Table 4 displays the results for the male sub-sample. As with the analysis for women, legalizing same-sex adoption increases the probability that gay men (and gay male couples) will adopt. Again, some employers may anticipate that gay male employees (or potential employees) will thus require additional time from work to care for children at increased rates, while not changing the demands placed on heterosexual men. Thus, the parenthood hypothesis suggests that the pay gap between gay and heterosexual men will increase after legalization of same-sex adoption (see Fig. 1). In the context of Table 4, this is equivalent to testing whether the coefficient on orientation*after > 0. Table 4 shows no statistically significant changes in the difference-in-difference for gay men versus heterosexual men in any time frame or controls for the presence of children in the household. Gay men still earned approximately 15% less than their heterosexual male counterparts (whether measured as income or hourly wages), but this gap did not change when adoption laws changed. That is, we found no statistical evidence in support of the parenthood hypothesis for men. The reason for this, we suspect, is revealed in Tables 5 and 6. These tables show that gay men did not respond to the legal change by adopting more children. In fact, rates of adoption have slowed for gay men, moderating the impact of discrimination related to the parenthood hypothesis.

Table 5 Average hours of work per week
Table 6 Average number of children

Panel 3 of Table 4 contains estimates for the log of hours worked for men, which show an unexpected result. Gay men had lower income and hourly wages than heterosexual men before legalization, and this did not substantially change after legalization. Hours worked, however, went from not statistically different between the groups to a gap of 4.4–5.9 h per week less for gay men. This is true in the raw averages reported in Table 5 as well as in the regression results of Table 4.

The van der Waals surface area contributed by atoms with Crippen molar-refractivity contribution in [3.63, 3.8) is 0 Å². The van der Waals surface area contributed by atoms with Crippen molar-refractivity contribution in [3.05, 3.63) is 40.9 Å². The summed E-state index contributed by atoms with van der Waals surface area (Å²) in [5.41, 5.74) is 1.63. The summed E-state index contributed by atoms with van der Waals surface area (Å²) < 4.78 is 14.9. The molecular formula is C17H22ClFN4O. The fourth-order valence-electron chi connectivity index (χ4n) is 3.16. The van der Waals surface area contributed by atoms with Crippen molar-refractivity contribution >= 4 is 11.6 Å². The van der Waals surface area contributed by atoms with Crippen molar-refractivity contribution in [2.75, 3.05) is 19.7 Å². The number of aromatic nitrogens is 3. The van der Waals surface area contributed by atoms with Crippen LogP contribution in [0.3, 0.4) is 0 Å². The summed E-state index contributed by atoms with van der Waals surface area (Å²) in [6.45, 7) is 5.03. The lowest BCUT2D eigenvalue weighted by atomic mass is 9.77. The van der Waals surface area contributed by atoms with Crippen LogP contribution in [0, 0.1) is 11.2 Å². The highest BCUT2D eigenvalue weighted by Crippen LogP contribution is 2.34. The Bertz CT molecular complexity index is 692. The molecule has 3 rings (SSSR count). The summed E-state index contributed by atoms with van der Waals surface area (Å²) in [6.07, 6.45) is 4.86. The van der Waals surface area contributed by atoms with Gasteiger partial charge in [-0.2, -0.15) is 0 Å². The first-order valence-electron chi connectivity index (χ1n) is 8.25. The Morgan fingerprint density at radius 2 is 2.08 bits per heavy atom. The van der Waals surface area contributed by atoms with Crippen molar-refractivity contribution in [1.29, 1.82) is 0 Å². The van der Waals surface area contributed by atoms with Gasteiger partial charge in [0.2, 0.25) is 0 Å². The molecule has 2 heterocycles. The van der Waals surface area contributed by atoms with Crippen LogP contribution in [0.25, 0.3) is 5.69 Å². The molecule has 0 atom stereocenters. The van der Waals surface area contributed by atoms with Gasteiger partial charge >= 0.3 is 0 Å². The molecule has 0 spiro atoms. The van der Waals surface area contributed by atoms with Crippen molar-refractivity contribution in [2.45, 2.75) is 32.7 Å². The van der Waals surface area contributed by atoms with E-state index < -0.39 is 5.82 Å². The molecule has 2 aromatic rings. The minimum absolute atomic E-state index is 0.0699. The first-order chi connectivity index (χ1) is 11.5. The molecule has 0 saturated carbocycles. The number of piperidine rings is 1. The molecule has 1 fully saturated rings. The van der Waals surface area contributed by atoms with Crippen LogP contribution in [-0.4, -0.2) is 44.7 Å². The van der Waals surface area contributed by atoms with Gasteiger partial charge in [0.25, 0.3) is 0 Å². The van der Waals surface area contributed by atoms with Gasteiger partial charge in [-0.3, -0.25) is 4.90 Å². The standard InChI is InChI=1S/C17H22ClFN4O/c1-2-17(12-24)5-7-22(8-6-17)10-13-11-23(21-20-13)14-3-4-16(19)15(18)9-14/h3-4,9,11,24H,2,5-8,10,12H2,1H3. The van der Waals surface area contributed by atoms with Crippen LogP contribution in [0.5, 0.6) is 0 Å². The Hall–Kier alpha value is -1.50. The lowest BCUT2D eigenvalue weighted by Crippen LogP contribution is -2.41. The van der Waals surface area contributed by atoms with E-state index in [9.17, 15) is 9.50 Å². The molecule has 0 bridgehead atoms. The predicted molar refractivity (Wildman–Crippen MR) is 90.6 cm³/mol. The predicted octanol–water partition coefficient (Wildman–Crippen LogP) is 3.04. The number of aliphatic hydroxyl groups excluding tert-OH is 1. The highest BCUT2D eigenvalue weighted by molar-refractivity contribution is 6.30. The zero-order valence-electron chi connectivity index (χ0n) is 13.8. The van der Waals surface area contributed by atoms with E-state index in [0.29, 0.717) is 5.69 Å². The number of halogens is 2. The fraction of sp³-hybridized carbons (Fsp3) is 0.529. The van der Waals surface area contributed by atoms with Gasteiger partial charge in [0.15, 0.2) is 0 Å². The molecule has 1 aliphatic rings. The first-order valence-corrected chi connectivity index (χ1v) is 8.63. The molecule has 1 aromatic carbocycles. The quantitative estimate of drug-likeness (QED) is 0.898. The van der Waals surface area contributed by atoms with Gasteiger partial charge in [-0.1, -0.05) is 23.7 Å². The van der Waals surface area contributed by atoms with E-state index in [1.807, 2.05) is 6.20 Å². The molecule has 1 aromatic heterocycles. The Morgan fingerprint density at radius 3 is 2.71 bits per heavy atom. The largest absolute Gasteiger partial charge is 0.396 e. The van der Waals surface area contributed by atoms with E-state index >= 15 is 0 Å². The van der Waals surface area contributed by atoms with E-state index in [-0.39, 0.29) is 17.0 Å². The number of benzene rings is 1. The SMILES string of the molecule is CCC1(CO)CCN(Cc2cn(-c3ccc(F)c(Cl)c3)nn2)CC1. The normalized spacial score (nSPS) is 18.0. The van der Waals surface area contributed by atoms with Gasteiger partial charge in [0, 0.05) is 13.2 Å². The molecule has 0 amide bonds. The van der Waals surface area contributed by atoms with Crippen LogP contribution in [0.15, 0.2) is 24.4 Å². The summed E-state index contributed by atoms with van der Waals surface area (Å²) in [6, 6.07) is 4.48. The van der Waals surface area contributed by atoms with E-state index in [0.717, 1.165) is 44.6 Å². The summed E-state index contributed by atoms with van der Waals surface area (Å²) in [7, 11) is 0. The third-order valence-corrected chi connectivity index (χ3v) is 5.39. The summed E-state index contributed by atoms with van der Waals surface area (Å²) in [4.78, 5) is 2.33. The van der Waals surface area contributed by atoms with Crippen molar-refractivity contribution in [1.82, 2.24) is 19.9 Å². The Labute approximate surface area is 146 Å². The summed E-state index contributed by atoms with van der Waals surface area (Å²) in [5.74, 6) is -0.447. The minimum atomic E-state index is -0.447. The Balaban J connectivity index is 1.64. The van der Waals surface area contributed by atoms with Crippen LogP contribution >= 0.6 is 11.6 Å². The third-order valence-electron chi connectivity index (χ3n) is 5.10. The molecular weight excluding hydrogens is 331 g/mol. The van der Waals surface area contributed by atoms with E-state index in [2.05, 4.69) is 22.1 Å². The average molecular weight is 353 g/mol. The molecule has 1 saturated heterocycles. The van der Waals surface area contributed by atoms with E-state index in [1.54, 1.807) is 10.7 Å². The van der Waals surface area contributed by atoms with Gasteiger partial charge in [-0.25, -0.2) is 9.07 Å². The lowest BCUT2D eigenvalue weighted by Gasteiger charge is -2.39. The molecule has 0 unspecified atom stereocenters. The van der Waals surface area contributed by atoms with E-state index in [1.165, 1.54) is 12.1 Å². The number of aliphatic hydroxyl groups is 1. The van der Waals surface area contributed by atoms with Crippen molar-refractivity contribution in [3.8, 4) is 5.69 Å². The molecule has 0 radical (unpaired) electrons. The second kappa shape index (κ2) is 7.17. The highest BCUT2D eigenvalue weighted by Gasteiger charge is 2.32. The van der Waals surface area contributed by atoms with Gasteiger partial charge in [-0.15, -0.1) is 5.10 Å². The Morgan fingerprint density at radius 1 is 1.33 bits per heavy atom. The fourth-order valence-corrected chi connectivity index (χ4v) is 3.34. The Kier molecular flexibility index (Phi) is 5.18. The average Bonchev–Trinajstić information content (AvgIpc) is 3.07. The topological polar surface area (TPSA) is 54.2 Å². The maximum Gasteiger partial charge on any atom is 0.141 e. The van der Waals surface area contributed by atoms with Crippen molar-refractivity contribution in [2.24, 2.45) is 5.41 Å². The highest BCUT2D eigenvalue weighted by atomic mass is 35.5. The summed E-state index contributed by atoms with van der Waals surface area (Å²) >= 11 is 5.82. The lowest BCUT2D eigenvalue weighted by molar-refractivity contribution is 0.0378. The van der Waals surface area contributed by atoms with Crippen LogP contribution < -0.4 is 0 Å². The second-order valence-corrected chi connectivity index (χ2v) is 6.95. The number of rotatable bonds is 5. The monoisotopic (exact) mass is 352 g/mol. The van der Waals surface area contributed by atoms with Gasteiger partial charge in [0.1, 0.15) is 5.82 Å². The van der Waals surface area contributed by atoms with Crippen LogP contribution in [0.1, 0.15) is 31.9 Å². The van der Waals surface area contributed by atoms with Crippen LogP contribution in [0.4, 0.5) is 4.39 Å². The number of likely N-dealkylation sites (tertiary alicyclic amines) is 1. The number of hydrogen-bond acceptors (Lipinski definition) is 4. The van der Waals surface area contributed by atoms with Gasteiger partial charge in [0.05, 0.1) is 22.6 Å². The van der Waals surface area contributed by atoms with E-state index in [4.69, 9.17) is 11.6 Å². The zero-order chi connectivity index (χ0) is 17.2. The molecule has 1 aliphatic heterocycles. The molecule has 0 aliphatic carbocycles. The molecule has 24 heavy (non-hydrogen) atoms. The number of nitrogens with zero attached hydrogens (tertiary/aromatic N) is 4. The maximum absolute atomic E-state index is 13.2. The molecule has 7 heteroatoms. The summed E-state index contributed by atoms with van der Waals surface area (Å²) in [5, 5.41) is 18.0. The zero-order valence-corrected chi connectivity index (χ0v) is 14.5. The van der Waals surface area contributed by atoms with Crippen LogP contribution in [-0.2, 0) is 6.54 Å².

The results in Tables 3 and 4 also align with the well-documented finding from the literature that women’s earnings tend to be lower when they have children, while men’s earnings tend to be higher (see, for example, Budig & England, 2001 and Gough & Noonan, 2013). As can be seen in Table 3, women who have children had lower income, both from lower hourly wages and from working fewer hours. Table 4 shows that men did not have higher hourly wages on average, but did work statistically significantly more hours. In summary, lesbians (but not gay men) have responded to the legal change in adoption laws by adopting 10% more children, and concurrently working 5 fewer hours per week on average. We note that the micro-level data available did not allow us to investigate these phenomena further, and, as such, we only note the correlational nature of the relationship. Thus, the parenthood penalty that previously applied primarily to heterosexual women now increasingly also applies to lesbians.